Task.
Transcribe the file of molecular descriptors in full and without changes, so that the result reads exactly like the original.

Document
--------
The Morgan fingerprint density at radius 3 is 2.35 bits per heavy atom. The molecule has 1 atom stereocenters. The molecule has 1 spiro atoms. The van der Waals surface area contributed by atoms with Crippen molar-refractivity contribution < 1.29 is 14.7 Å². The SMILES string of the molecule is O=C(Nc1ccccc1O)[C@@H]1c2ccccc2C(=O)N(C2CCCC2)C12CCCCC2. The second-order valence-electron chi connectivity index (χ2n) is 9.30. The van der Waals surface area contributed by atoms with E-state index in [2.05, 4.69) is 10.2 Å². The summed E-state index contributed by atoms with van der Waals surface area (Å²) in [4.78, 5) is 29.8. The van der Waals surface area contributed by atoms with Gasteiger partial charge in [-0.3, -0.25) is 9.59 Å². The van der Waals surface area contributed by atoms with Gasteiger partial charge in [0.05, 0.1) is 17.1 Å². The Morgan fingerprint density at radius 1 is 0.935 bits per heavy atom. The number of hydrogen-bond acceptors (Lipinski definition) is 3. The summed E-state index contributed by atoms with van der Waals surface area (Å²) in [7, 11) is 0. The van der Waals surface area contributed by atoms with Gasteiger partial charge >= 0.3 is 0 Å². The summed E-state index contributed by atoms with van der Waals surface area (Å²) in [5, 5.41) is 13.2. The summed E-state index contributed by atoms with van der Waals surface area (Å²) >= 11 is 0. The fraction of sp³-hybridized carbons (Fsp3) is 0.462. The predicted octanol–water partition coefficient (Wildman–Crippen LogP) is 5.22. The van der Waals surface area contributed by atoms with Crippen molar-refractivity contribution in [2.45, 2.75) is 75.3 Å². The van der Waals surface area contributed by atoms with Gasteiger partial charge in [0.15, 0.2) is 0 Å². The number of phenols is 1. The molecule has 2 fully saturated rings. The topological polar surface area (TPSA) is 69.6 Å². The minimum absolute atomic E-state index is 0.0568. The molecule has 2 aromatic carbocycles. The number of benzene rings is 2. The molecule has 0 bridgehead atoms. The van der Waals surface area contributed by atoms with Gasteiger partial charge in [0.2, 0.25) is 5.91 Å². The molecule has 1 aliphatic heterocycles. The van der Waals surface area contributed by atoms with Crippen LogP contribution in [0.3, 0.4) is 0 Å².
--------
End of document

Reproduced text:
The Morgan fingerprint density at radius 3 is 2.35 bits per heavy atom. The molecule has 1 atom stereocenters. The molecule has 1 spiro atoms. The van der Waals surface area contributed by atoms with Crippen molar-refractivity contribution < 1.29 is 14.7 Å². The SMILES string of the molecule is O=C(Nc1ccccc1O)[C@@H]1c2ccccc2C(=O)N(C2CCCC2)C12CCCCC2. The second-order valence-electron chi connectivity index (χ2n) is 9.30. The van der Waals surface area contributed by atoms with E-state index in [2.05, 4.69) is 10.2 Å². The summed E-state index contributed by atoms with van der Waals surface area (Å²) in [4.78, 5) is 29.8. The van der Waals surface area contributed by atoms with Gasteiger partial charge in [-0.3, -0.25) is 9.59 Å². The van der Waals surface area contributed by atoms with Gasteiger partial charge in [0.05, 0.1) is 17.1 Å². The Morgan fingerprint density at radius 1 is 0.935 bits per heavy atom. The number of hydrogen-bond acceptors (Lipinski definition) is 3. The summed E-state index contributed by atoms with van der Waals surface area (Å²) in [7, 11) is 0. The van der Waals surface area contributed by atoms with Gasteiger partial charge >= 0.3 is 0 Å². The summed E-state index contributed by atoms with van der Waals surface area (Å²) in [5, 5.41) is 13.2. The summed E-state index contributed by atoms with van der Waals surface area (Å²) >= 11 is 0. The fraction of sp³-hybridized carbons (Fsp3) is 0.462. The predicted octanol–water partition coefficient (Wildman–Crippen LogP) is 5.22. The van der Waals surface area contributed by atoms with Crippen molar-refractivity contribution in [2.45, 2.75) is 75.3 Å². The van der Waals surface area contributed by atoms with Gasteiger partial charge in [0.15, 0.2) is 0 Å². The number of phenols is 1. The molecule has 2 fully saturated rings. The topological polar surface area (TPSA) is 69.6 Å². The minimum absolute atomic E-state index is 0.0568. The molecule has 2 aromatic carbocycles. The number of benzene rings is 2. The molecule has 0 bridgehead atoms. The van der Waals surface area contributed by atoms with Gasteiger partial charge in [0.2, 0.25) is 5.91 Å². The molecule has 1 aliphatic heterocycles. The van der Waals surface area contributed by atoms with Crippen LogP contribution in [0.3, 0.4) is 0 Å².